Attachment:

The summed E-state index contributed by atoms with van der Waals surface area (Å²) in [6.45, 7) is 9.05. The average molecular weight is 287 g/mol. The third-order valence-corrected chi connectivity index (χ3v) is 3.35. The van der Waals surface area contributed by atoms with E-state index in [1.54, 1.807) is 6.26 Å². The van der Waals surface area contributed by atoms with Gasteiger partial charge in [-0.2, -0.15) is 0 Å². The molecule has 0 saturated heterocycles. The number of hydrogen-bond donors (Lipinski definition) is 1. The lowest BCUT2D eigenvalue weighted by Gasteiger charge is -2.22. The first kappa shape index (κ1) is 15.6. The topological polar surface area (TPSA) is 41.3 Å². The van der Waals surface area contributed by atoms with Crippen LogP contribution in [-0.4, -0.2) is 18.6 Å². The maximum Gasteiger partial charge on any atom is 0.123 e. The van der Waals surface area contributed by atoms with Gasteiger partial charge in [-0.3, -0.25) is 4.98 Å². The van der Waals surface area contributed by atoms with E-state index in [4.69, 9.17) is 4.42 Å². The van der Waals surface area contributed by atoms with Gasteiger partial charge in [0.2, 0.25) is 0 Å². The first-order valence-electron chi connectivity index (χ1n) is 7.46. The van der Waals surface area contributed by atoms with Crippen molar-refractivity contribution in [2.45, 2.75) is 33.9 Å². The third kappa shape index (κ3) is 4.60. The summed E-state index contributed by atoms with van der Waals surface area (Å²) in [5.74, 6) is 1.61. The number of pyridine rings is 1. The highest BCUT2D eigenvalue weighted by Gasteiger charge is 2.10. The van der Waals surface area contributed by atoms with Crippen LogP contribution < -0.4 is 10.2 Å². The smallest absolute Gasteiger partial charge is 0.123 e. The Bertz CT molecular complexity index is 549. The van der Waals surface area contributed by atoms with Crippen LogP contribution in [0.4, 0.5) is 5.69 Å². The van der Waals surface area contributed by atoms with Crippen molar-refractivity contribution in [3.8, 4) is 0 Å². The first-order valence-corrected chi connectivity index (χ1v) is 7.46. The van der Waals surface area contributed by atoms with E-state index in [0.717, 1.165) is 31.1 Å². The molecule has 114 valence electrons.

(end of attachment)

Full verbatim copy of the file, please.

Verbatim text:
The summed E-state index contributed by atoms with van der Waals surface area (Å²) in [6.45, 7) is 9.05. The average molecular weight is 287 g/mol. The third-order valence-corrected chi connectivity index (χ3v) is 3.35. The van der Waals surface area contributed by atoms with E-state index in [1.54, 1.807) is 6.26 Å². The van der Waals surface area contributed by atoms with Gasteiger partial charge in [-0.2, -0.15) is 0 Å². The molecule has 0 saturated heterocycles. The number of hydrogen-bond donors (Lipinski definition) is 1. The lowest BCUT2D eigenvalue weighted by Gasteiger charge is -2.22. The first kappa shape index (κ1) is 15.6. The topological polar surface area (TPSA) is 41.3 Å². The van der Waals surface area contributed by atoms with Crippen LogP contribution in [-0.4, -0.2) is 18.6 Å². The maximum Gasteiger partial charge on any atom is 0.123 e. The van der Waals surface area contributed by atoms with Gasteiger partial charge in [-0.3, -0.25) is 4.98 Å². The van der Waals surface area contributed by atoms with E-state index in [4.69, 9.17) is 4.42 Å². The van der Waals surface area contributed by atoms with Gasteiger partial charge in [0.2, 0.25) is 0 Å². The first-order valence-electron chi connectivity index (χ1n) is 7.46. The van der Waals surface area contributed by atoms with Crippen molar-refractivity contribution in [2.45, 2.75) is 33.9 Å². The third kappa shape index (κ3) is 4.60. The summed E-state index contributed by atoms with van der Waals surface area (Å²) in [5.74, 6) is 1.61. The number of pyridine rings is 1. The highest BCUT2D eigenvalue weighted by Gasteiger charge is 2.10. The van der Waals surface area contributed by atoms with Crippen LogP contribution < -0.4 is 10.2 Å². The smallest absolute Gasteiger partial charge is 0.123 e. The Bertz CT molecular complexity index is 549. The van der Waals surface area contributed by atoms with Crippen LogP contribution in [0.4, 0.5) is 5.69 Å². The van der Waals surface area contributed by atoms with Crippen molar-refractivity contribution in [3.8, 4) is 0 Å². The first-order valence-corrected chi connectivity index (χ1v) is 7.46. The van der Waals surface area contributed by atoms with E-state index in [0.717, 1.165) is 31.1 Å². The molecule has 114 valence electrons.